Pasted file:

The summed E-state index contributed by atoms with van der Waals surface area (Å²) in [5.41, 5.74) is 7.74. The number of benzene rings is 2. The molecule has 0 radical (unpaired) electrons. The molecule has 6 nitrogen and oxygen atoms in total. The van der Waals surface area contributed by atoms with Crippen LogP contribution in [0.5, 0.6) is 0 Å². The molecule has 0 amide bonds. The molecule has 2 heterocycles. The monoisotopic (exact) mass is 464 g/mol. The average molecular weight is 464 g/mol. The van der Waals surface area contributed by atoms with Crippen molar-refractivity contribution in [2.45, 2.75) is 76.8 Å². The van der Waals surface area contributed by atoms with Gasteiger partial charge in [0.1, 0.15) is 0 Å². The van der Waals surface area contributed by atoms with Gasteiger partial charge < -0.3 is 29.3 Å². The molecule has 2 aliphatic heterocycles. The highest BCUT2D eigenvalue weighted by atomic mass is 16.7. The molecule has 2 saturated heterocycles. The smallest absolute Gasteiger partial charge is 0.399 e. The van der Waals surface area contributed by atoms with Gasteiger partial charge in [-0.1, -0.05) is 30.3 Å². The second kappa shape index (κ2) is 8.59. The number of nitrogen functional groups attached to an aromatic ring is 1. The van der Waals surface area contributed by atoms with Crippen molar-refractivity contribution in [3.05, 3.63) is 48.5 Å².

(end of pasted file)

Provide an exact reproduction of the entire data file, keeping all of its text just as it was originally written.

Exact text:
The summed E-state index contributed by atoms with van der Waals surface area (Å²) in [5.41, 5.74) is 7.74. The number of benzene rings is 2. The molecule has 0 radical (unpaired) electrons. The molecule has 6 nitrogen and oxygen atoms in total. The van der Waals surface area contributed by atoms with Crippen LogP contribution in [0.5, 0.6) is 0 Å². The molecule has 0 amide bonds. The molecule has 2 heterocycles. The monoisotopic (exact) mass is 464 g/mol. The average molecular weight is 464 g/mol. The van der Waals surface area contributed by atoms with Crippen molar-refractivity contribution in [2.45, 2.75) is 76.8 Å². The van der Waals surface area contributed by atoms with Gasteiger partial charge in [0.1, 0.15) is 0 Å². The van der Waals surface area contributed by atoms with Gasteiger partial charge < -0.3 is 29.3 Å². The molecule has 2 aliphatic heterocycles. The highest BCUT2D eigenvalue weighted by atomic mass is 16.7. The molecule has 2 saturated heterocycles. The smallest absolute Gasteiger partial charge is 0.399 e. The van der Waals surface area contributed by atoms with Gasteiger partial charge in [-0.1, -0.05) is 30.3 Å². The second kappa shape index (κ2) is 8.59. The number of nitrogen functional groups attached to an aromatic ring is 1. The van der Waals surface area contributed by atoms with Crippen molar-refractivity contribution in [3.05, 3.63) is 48.5 Å².